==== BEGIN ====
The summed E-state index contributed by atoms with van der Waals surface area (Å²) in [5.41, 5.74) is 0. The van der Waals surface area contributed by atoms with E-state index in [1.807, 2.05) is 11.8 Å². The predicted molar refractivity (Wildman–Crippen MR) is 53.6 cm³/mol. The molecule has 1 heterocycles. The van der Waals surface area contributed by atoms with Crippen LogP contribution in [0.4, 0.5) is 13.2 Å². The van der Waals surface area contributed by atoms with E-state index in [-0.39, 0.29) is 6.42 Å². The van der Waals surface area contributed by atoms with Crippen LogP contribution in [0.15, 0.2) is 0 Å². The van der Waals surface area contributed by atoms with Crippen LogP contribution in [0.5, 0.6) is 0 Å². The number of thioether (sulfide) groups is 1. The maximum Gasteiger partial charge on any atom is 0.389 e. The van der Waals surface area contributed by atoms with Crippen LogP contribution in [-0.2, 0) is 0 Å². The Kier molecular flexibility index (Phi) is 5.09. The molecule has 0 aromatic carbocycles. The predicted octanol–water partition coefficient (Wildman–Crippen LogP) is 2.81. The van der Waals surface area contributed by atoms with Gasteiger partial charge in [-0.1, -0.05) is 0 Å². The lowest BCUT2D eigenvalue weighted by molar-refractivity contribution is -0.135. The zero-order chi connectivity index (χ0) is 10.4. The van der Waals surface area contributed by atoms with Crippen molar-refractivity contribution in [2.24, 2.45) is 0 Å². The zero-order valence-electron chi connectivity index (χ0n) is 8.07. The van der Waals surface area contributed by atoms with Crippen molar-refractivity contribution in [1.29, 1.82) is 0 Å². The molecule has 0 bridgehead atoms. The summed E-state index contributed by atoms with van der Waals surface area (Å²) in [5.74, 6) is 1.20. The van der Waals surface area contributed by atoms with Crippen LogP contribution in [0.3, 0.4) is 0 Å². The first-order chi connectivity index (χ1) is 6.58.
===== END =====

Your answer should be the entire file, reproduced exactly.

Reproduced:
The summed E-state index contributed by atoms with van der Waals surface area (Å²) in [5.41, 5.74) is 0. The van der Waals surface area contributed by atoms with E-state index in [1.807, 2.05) is 11.8 Å². The predicted molar refractivity (Wildman–Crippen MR) is 53.6 cm³/mol. The molecule has 1 heterocycles. The van der Waals surface area contributed by atoms with Crippen LogP contribution in [0.4, 0.5) is 13.2 Å². The van der Waals surface area contributed by atoms with E-state index in [-0.39, 0.29) is 6.42 Å². The van der Waals surface area contributed by atoms with Crippen LogP contribution in [0.15, 0.2) is 0 Å². The van der Waals surface area contributed by atoms with Crippen LogP contribution in [0.5, 0.6) is 0 Å². The number of thioether (sulfide) groups is 1. The maximum Gasteiger partial charge on any atom is 0.389 e. The van der Waals surface area contributed by atoms with Crippen LogP contribution in [-0.2, 0) is 0 Å². The Kier molecular flexibility index (Phi) is 5.09. The molecule has 0 aromatic carbocycles. The predicted octanol–water partition coefficient (Wildman–Crippen LogP) is 2.81. The van der Waals surface area contributed by atoms with Gasteiger partial charge in [-0.1, -0.05) is 0 Å². The lowest BCUT2D eigenvalue weighted by molar-refractivity contribution is -0.135. The zero-order chi connectivity index (χ0) is 10.4. The van der Waals surface area contributed by atoms with Crippen molar-refractivity contribution in [2.24, 2.45) is 0 Å². The zero-order valence-electron chi connectivity index (χ0n) is 8.07. The van der Waals surface area contributed by atoms with Crippen molar-refractivity contribution in [1.29, 1.82) is 0 Å². The molecule has 0 bridgehead atoms. The summed E-state index contributed by atoms with van der Waals surface area (Å²) in [5.74, 6) is 1.20. The van der Waals surface area contributed by atoms with Crippen LogP contribution in [0.3, 0.4) is 0 Å². The first-order chi connectivity index (χ1) is 6.58.